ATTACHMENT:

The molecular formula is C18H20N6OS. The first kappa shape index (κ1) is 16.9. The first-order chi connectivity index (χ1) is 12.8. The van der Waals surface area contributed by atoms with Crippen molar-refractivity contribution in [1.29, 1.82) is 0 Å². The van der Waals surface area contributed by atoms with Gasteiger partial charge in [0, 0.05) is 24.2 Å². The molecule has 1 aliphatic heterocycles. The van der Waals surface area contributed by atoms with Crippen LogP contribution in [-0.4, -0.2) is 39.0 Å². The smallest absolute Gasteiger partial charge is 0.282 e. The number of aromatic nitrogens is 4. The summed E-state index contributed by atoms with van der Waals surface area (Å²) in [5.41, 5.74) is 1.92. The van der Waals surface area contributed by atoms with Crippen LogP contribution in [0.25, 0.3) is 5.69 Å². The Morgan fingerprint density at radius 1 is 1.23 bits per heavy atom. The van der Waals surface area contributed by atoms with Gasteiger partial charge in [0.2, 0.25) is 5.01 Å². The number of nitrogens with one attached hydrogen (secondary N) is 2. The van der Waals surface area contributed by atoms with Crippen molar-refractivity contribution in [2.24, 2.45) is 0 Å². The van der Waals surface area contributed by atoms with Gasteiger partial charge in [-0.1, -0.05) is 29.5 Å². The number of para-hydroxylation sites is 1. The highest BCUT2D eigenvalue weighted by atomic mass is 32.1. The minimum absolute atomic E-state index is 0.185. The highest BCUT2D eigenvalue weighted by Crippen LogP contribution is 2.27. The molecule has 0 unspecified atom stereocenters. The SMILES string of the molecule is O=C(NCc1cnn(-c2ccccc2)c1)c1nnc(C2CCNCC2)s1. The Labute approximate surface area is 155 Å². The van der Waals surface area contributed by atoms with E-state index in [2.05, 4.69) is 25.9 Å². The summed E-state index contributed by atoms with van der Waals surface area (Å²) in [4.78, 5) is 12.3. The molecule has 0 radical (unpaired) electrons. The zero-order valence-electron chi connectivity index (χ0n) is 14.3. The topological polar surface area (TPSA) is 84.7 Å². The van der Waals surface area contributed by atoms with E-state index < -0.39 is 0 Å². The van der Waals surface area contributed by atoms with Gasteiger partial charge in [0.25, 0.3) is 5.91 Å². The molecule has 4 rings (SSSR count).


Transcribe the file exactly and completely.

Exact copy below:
The molecular formula is C18H20N6OS. The first kappa shape index (κ1) is 16.9. The first-order chi connectivity index (χ1) is 12.8. The van der Waals surface area contributed by atoms with Crippen molar-refractivity contribution in [1.29, 1.82) is 0 Å². The van der Waals surface area contributed by atoms with Gasteiger partial charge in [0, 0.05) is 24.2 Å². The molecule has 1 aliphatic heterocycles. The van der Waals surface area contributed by atoms with Crippen LogP contribution in [-0.4, -0.2) is 39.0 Å². The smallest absolute Gasteiger partial charge is 0.282 e. The number of aromatic nitrogens is 4. The summed E-state index contributed by atoms with van der Waals surface area (Å²) in [5.41, 5.74) is 1.92. The van der Waals surface area contributed by atoms with Crippen LogP contribution in [0.25, 0.3) is 5.69 Å². The Morgan fingerprint density at radius 1 is 1.23 bits per heavy atom. The van der Waals surface area contributed by atoms with Gasteiger partial charge in [0.2, 0.25) is 5.01 Å². The number of nitrogens with one attached hydrogen (secondary N) is 2. The van der Waals surface area contributed by atoms with Crippen molar-refractivity contribution in [2.24, 2.45) is 0 Å². The van der Waals surface area contributed by atoms with Gasteiger partial charge in [-0.1, -0.05) is 29.5 Å². The number of para-hydroxylation sites is 1. The highest BCUT2D eigenvalue weighted by atomic mass is 32.1. The minimum absolute atomic E-state index is 0.185. The highest BCUT2D eigenvalue weighted by Crippen LogP contribution is 2.27. The molecule has 0 unspecified atom stereocenters. The SMILES string of the molecule is O=C(NCc1cnn(-c2ccccc2)c1)c1nnc(C2CCNCC2)s1. The Labute approximate surface area is 155 Å². The van der Waals surface area contributed by atoms with E-state index in [2.05, 4.69) is 25.9 Å². The summed E-state index contributed by atoms with van der Waals surface area (Å²) in [4.78, 5) is 12.3. The molecule has 0 radical (unpaired) electrons. The zero-order valence-electron chi connectivity index (χ0n) is 14.3. The topological polar surface area (TPSA) is 84.7 Å². The van der Waals surface area contributed by atoms with E-state index < -0.39 is 0 Å². The van der Waals surface area contributed by atoms with Gasteiger partial charge in [0.25, 0.3) is 5.91 Å². The molecule has 4 rings (SSSR count).